Gone are the days when financial advisory could boast the same professional stability as a well seated doctor or lawyer. Herding people through the door and offering them a standard 60/40 portfolio invested in the in-house equity and bond funds was a simple and lucrative business model but it does not work anymore. Competition and technical innovation have already changed the industry of professional personal investment advisory and it will be sure to effect radical change for years to come.
Today, the average retail investor is faced with a dizzying amount of savings account types (each with their specific tax advantage) and an even bigger amount of instruments to put your money in. The upside of such competition is obviously that prices have gone down and the scope of diversification increased significantly. The downside is that the market has become incredibly complex to navigate.
President Barack Obama contributed to the average investor’s confusion this week by proposing the tongue twisting MyRA (My Retirement Account) presented as such:
Obama introduced the new plan like this: “MyRA guarantees a decent return with no risk of losing what you put in.” On Wednesday, the administration said it will launch a pilot program of the “new, simple, safe and affordable ‘starter’ retirement savings account” by the end of the year. Bloomberg’s Richard Rubin has the details here. The early verdict: MyRA is intriguing but limited.
We would not venture into the political mind field here to take a stand on whether this is a sound proposal or not. But, we would nod in agreement with Ben Steverman, a Bloomberg reporter, in his argument that one of the main positives to come out of this is probably that it will make Americans think about retirement. As such, the simple fact is that individuals aren’t saving enough to main an adequate level of consumption in retirement.
Even a cursory glance at the data is enough to alert you to the fundamental dilemma. Aggregate demand in the US and elsewhere in the OECD is structurally impaired which favors more consumption (and investment), but individually we are headed for a pension disaster. The following table from the OECD is illuminating in this regard and last we year we covered the topic in a report on housing and demographics.
Two issues are important to focus on [in the context of pension and saving in the OECD] .
1. What is the private pension coverage rate? This is to say, how many individuals in the work force are saving for their own retirement independent of public and mandatory pension schemes.
2. How much are consumers saving? One crucial question for example is whether individuals are saving enough to smooth consumption and thus maintain a stable (and independent) level of income in retirement. This is referred to as either gross or net income replacement rates.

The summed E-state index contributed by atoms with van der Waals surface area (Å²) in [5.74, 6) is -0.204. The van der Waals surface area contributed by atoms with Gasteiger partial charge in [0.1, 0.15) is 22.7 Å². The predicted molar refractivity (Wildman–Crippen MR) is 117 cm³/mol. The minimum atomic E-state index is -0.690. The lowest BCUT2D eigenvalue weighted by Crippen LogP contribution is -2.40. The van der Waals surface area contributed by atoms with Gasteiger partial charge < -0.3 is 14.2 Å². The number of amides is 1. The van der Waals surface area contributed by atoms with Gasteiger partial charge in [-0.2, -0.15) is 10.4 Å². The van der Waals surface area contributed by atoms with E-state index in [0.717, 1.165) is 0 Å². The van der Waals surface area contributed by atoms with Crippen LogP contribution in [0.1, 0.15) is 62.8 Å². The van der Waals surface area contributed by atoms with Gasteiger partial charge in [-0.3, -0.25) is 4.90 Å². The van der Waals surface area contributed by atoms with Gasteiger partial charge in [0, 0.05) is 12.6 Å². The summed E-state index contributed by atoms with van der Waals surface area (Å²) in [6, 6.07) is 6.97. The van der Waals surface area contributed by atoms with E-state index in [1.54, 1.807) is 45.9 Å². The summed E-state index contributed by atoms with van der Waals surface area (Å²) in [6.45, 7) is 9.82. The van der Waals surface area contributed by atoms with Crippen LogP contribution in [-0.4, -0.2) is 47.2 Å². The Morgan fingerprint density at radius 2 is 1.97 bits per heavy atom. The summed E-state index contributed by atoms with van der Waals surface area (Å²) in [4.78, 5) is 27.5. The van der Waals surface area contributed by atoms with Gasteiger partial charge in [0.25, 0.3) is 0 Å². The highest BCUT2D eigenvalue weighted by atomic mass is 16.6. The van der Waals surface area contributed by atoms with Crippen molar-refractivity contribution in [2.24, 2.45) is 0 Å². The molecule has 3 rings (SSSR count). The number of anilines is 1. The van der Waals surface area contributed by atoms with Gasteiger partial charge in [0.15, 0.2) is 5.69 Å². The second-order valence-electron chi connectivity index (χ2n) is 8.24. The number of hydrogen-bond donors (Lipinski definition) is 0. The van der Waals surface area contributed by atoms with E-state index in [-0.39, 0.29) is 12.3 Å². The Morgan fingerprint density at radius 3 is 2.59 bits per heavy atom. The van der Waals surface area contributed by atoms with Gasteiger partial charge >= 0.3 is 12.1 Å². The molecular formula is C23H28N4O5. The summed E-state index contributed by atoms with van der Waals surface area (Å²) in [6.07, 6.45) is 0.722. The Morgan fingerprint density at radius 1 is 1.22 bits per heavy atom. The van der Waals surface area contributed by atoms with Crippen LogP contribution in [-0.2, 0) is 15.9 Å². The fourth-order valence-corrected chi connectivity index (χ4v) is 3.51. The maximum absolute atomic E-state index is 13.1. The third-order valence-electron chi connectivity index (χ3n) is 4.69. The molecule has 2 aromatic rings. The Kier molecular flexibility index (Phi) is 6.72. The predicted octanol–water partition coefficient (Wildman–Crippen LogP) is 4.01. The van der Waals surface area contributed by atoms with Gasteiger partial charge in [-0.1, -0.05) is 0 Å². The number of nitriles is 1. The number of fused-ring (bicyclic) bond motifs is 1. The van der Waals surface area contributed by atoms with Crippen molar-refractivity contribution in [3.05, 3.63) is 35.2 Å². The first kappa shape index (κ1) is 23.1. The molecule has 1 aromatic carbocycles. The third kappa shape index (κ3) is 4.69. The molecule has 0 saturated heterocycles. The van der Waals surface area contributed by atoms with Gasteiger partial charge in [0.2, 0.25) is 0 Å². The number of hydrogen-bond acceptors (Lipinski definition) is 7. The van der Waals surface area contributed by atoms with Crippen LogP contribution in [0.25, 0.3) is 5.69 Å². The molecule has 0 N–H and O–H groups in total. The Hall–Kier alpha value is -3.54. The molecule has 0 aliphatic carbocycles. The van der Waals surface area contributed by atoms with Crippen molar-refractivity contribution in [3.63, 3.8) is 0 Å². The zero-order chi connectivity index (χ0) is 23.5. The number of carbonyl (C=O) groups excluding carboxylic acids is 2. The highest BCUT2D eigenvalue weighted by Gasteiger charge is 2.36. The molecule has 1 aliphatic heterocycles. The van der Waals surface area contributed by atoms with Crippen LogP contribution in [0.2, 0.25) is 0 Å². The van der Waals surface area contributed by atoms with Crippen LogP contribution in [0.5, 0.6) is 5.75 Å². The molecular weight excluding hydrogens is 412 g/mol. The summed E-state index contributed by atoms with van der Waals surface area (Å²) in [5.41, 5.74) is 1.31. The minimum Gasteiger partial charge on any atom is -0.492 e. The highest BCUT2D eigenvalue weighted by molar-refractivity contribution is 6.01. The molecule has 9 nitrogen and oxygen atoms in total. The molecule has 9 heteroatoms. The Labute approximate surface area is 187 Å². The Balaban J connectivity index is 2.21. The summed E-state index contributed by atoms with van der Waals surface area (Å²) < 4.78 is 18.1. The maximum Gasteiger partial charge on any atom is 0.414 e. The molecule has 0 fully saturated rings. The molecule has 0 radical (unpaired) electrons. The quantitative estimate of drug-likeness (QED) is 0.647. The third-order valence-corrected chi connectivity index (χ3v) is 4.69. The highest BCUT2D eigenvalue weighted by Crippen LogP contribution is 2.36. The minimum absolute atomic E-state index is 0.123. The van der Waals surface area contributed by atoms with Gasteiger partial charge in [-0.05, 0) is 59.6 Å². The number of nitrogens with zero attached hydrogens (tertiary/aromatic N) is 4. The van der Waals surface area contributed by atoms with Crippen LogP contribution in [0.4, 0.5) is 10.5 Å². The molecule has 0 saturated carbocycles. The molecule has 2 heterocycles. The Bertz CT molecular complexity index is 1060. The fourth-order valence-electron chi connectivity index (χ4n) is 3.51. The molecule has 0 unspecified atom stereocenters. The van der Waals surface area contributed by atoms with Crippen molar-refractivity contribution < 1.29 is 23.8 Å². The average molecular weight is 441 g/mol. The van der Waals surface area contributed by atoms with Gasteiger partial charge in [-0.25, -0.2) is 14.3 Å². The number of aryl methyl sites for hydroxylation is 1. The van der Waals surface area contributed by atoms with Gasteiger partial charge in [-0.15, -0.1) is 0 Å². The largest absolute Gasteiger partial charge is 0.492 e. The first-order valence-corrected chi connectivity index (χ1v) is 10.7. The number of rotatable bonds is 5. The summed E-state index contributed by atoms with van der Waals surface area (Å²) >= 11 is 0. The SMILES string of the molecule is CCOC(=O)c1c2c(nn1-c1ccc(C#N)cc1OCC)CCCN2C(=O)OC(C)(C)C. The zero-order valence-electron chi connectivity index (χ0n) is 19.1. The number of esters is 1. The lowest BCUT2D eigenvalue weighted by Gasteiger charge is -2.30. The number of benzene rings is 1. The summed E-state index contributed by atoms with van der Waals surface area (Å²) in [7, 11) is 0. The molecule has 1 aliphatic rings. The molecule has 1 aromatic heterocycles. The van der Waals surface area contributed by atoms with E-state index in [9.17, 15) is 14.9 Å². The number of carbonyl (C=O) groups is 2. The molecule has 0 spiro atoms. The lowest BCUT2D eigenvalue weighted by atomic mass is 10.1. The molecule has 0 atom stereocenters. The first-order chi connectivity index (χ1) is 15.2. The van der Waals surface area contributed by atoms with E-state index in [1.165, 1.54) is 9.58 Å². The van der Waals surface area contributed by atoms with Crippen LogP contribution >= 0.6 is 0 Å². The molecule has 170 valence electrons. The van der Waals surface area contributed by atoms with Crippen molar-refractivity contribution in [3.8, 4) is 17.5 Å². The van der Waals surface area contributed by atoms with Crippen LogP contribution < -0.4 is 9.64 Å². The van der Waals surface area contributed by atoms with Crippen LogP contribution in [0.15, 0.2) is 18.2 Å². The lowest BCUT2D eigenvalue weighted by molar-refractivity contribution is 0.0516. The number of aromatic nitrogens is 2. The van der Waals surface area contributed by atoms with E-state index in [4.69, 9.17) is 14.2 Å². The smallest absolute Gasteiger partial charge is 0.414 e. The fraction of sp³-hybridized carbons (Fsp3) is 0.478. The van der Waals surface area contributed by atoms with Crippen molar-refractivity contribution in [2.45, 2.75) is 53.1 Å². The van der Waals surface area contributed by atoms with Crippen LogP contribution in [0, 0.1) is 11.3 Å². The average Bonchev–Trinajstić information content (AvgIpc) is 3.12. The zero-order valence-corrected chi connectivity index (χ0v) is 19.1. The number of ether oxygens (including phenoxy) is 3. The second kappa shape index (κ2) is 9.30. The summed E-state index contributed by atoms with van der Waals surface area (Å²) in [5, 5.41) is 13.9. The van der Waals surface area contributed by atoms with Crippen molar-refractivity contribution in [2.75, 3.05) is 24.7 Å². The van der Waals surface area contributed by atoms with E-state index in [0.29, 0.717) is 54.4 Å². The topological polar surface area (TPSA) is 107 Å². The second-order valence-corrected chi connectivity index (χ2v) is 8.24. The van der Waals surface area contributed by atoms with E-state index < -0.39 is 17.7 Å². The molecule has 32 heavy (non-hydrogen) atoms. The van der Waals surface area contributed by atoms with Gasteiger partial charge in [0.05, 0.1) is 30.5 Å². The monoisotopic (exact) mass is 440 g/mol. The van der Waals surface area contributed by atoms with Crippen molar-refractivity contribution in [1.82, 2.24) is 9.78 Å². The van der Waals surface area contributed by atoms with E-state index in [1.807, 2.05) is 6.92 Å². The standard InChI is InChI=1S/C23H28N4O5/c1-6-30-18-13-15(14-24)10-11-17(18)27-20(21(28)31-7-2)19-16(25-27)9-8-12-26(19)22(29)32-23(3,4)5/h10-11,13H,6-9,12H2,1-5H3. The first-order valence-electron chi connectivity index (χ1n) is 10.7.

The conclusion from looking at the data is unequivocal. The current private pension coverage rate in the OECD is too low and the income replacement rate from private pensions is no where near sufficient to secure a stable retirement income.
Demographics Cassandras are two for a buck these days and we would not count us among these. However, it would be foolhardy not to recognize the challenges that lie ahead. We doubt that financial innovation can come to a full rescue of starved pension accounts, but we were nevertheless intrigued to read a recent piece from Bloomberg news that the big guns in the fund and retirement management industries are enlisting financial/technological entrepreneurs in the fight to bring funds in.
Vanguard Group, which manages $2.45 trillion in assets, announced Jan. 22 that it has struck a deal with one of them, a Washington, D.C.-based start-up named HelloWallet. (Other players in the online advice game include Wealthfront, LearnVest, Betterment and Personal Capital.) Calling itself a “financial wellness service,” HelloWallet will become an option for the almost 4,000 defined-contribution retirement plans that Vanguard runs, potentially making its tools available to 3.5 million workers.
On the face of it of course this is nothing more than a wealth manager seeking out alternative and creative ways to increase AUM. However, the notion that nudging, peer pressure and targeted information can help people make smarter savings decision is interesting in our view.
Overall, US consumers have increased their spending on portfolio management advice in recent years. To the extent that the positive trend in the chart below is a sign that US consumers are getting increasingly interested in managing their savings we would count that as a positive (for society as a whole and not merely for the esteemed fund management industry).
A word of caution seems warranted though. If we look at the share of real consumption expenditures (ex food and energy) in the US spent on portfolio management advice it tends to peak just before recessions. It would then seem that when it comes to thinking about investing cleverly for retirement, you can indeed get too much of a good thing.